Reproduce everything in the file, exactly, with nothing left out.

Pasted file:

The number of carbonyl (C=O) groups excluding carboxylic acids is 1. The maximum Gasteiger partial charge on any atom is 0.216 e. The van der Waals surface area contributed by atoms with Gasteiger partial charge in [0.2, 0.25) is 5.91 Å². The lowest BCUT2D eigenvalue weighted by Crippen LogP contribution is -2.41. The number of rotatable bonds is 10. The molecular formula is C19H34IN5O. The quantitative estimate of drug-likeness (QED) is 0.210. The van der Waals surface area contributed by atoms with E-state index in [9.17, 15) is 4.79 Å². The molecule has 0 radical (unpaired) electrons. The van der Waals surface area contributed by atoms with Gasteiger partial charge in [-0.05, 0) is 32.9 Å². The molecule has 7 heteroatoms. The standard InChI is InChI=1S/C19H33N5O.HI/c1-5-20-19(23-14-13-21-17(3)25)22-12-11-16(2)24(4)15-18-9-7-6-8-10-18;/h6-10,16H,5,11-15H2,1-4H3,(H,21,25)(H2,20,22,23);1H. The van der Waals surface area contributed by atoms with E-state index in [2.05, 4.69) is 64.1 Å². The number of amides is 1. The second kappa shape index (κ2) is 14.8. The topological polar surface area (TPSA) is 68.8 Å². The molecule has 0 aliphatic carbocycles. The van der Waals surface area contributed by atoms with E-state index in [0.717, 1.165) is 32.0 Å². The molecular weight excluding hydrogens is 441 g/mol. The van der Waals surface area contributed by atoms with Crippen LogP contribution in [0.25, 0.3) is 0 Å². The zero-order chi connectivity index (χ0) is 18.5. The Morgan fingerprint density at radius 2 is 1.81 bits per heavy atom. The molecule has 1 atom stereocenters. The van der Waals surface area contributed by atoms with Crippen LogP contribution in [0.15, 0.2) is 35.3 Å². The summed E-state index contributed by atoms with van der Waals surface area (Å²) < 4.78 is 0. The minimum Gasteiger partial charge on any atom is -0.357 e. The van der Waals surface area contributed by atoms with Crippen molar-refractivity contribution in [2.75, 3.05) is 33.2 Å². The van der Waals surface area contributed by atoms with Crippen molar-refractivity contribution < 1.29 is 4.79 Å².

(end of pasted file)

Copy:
The number of carbonyl (C=O) groups excluding carboxylic acids is 1. The maximum Gasteiger partial charge on any atom is 0.216 e. The van der Waals surface area contributed by atoms with Gasteiger partial charge in [0.2, 0.25) is 5.91 Å². The lowest BCUT2D eigenvalue weighted by Crippen LogP contribution is -2.41. The number of rotatable bonds is 10. The molecular formula is C19H34IN5O. The quantitative estimate of drug-likeness (QED) is 0.210. The van der Waals surface area contributed by atoms with E-state index in [9.17, 15) is 4.79 Å². The molecule has 0 radical (unpaired) electrons. The van der Waals surface area contributed by atoms with Gasteiger partial charge in [-0.05, 0) is 32.9 Å². The molecule has 7 heteroatoms. The standard InChI is InChI=1S/C19H33N5O.HI/c1-5-20-19(23-14-13-21-17(3)25)22-12-11-16(2)24(4)15-18-9-7-6-8-10-18;/h6-10,16H,5,11-15H2,1-4H3,(H,21,25)(H2,20,22,23);1H. The van der Waals surface area contributed by atoms with E-state index in [2.05, 4.69) is 64.1 Å². The number of amides is 1. The second kappa shape index (κ2) is 14.8. The topological polar surface area (TPSA) is 68.8 Å². The molecule has 0 aliphatic carbocycles. The van der Waals surface area contributed by atoms with E-state index in [0.717, 1.165) is 32.0 Å². The molecular weight excluding hydrogens is 441 g/mol. The van der Waals surface area contributed by atoms with Crippen LogP contribution in [0.25, 0.3) is 0 Å². The zero-order chi connectivity index (χ0) is 18.5. The Morgan fingerprint density at radius 2 is 1.81 bits per heavy atom. The molecule has 1 atom stereocenters. The van der Waals surface area contributed by atoms with Crippen LogP contribution in [0.15, 0.2) is 35.3 Å². The summed E-state index contributed by atoms with van der Waals surface area (Å²) < 4.78 is 0. The minimum Gasteiger partial charge on any atom is -0.357 e. The van der Waals surface area contributed by atoms with Crippen molar-refractivity contribution in [2.75, 3.05) is 33.2 Å². The van der Waals surface area contributed by atoms with Crippen molar-refractivity contribution < 1.29 is 4.79 Å².